An article posted by MIT Press (Social Networking: University Presses in a 140-character World, Colleen Lanick, Summer 2009,) states that most University Presses are using some kind of social networking. These presses use the electronic world to “put a face on the press,” respond to comments and questions, and encourage interaction with readers. Many use the sites to announce events, but the University of Arizona Press admits that the Twitter community “does not like marketing or self-promotion,” so they talk about their books, but also talk about publishing, local community concerns, especially if they are “connected to anything we publish.” Several presses are using this form of communications to interact with journalists and keep up with publishing news.

Lanick admits “it is doubtful that social media will replace traditional publicity and marketing efforts.” Rather, they enhance those efforts. These same principles can be applied to your social networking. Your Facebook page, with your profile, photos, info, and wall posts can “put a face” on you as an author. You can respond to Tweets, and talk about your book on librarything.

Finally, you must not become so entangled in promoting your last book that you do not have time to write your next one. And you must not forget to keep a box of books in your trunk, offer to speak at your local library, and continue to promote in traditional ways.

Marketing And Promotion

Marketing is the promotion of a book, including publicity, advertising, exhibiting, and direct selling. Marketing is actually handled by UNT Press and Texas A&M (our distributor) in conjunction. A&M pitches the book to national and regional bookstores either directly or through sales reps, gets the book into online bookseller sites, gets it sold through overseas vendors, pitches to book reviewers who then check off which titles they would like to receive (i.e., increased odds they will review it after we send them copies), and meets with various book industry entities in NYC for rights and media contacts. A&M’s primary marketing effort is toward “sell-in,” or placing the book in various outlets so they can be seen and purchased. They act as our distributor in this regard. Our authors typically do not work with A&M on any of this and instead work with UNT Press on publicity and promotion.

At UNT Press our marketing job is to try to get “sell-through” so the customer goes to the store or online vendor and actually buys the book, preventing its return to our warehouse and stimulating a reorder by the bookstore.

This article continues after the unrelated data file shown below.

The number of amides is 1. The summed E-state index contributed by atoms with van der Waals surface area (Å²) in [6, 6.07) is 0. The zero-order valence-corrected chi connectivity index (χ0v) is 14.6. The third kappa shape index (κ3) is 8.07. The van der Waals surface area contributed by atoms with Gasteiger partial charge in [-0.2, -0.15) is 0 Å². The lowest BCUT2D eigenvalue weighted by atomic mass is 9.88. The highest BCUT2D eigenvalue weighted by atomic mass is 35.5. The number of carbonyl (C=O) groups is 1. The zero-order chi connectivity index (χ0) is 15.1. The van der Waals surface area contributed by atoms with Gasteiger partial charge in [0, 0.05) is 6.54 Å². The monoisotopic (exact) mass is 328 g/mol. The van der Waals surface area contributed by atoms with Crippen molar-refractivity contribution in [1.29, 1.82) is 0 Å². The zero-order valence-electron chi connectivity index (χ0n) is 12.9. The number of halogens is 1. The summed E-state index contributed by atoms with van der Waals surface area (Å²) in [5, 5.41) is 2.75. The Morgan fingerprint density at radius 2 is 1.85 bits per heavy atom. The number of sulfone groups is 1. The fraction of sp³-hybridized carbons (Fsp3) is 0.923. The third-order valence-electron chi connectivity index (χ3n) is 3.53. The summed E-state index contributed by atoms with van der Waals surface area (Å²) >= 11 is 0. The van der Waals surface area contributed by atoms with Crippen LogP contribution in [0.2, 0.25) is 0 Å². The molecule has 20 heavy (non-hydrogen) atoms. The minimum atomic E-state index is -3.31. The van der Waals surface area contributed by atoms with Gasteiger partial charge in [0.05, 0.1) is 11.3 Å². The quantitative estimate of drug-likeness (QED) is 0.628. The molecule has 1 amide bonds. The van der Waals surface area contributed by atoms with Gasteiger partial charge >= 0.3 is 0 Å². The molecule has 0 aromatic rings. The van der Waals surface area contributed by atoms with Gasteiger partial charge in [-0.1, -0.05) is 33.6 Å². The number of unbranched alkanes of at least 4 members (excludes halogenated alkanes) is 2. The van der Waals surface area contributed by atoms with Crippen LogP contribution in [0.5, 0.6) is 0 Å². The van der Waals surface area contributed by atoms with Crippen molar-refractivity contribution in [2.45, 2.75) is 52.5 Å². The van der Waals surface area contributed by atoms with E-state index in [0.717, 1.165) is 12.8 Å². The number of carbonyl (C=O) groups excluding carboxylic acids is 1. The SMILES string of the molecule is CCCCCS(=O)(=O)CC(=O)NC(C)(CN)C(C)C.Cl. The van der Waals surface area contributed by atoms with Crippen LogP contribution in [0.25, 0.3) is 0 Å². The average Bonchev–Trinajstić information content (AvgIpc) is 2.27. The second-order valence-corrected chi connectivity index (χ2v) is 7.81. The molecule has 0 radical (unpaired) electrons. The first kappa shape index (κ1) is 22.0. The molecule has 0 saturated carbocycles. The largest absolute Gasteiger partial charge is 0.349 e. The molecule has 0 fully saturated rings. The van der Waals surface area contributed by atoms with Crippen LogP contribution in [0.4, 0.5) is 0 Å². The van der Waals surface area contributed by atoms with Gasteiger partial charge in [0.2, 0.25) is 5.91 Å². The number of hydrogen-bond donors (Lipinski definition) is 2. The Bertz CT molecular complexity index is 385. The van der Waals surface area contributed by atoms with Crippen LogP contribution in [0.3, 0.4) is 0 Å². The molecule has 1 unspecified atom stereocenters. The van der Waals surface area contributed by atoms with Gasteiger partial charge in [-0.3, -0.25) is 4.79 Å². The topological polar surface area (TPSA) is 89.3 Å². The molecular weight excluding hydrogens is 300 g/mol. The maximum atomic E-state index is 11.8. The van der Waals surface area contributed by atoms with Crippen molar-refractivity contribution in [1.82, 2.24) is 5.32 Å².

The University of North Texas Press promotes its books in any or all of the following ways:

  • Advance publicity is sent to bookstores and trade media.
  • Sales of book-club and translation rights are considered. Promotional copy is prepared for the dust jacket.
  • Each book is listed in a spring or fall catalog and in the online Books-in-Print catalog.
  • Catalogs are sent to book buyers and to academic personnel and other professionals.
  • News releases and an average of 40 review copies are sent to reviewers.
  • Space advertising is planned where it will be most effective. We typically place one ad for each book, priced at no more than $500.
  • Author appearances and signings are scheduled with the assistance of the author.
  • Press books are exhibited at appropriate conferences and meetings.
  • When appropriate, a direct-mail or email campaign is undertaken.
  • Books are submitted to award competitions and book festival committees.

Participating in the Marketing Process

The author participates in the marketing process by promptly providing full information on the Author Information Form, by taking part in and helping to set up book signings (particularly for events outside DFW area), by bringing books and/or handouts to meetings, and by making speeches and media appearances relating to his or her book. In our experience, the best promotional campaigns for a book involve a proactive author who publicizes and promotes the book personally and effectively through his or her local area, is willing to travel to booksignings, and works tirelessly to get the word out about his or her book to a peer network of contacts not normally reached by the Press. These efforts, when combined with the efforts of the Press as outlined above, can sustain a promotional campaign for the book for many months after initial publication.

Note that during the copyediting of your manuscript we may supply you with PDF proofs of your book. PDF proofs are for proofreading only. Any PDFs of the book you receive should not be circulated to anyone, posted on a Web site, or otherwise distributed in any way. These are not the final files for your book, and the copyright has not been formally registered. After publication we will gladly provide you with a portion of the final files for the book, which you can post on your Web site in order to publicize it.


Once you have a signed contract and are working toward a final manuscript, begin writing for permissions immediately. These take time and should not be done toward the end of submitting the final manuscript.

The author should obtain written permissions to use illustrations and any text or other material owned and copyrighted by another party, when use of such material is beyond fair use. Please ask your editor if in doubt about whether material is “fair use.” For more information, please consult the Copyright Act of 1976 or the latest edition of The Chicago Manual of Style.

Note that by contract the author is responsible for paying any permission fees.

Copies of granted permission letters are to be sent to the Press at the time of delivery of the final manuscript.

Download a sample permission letter in Word or a sample permission letter in PDF.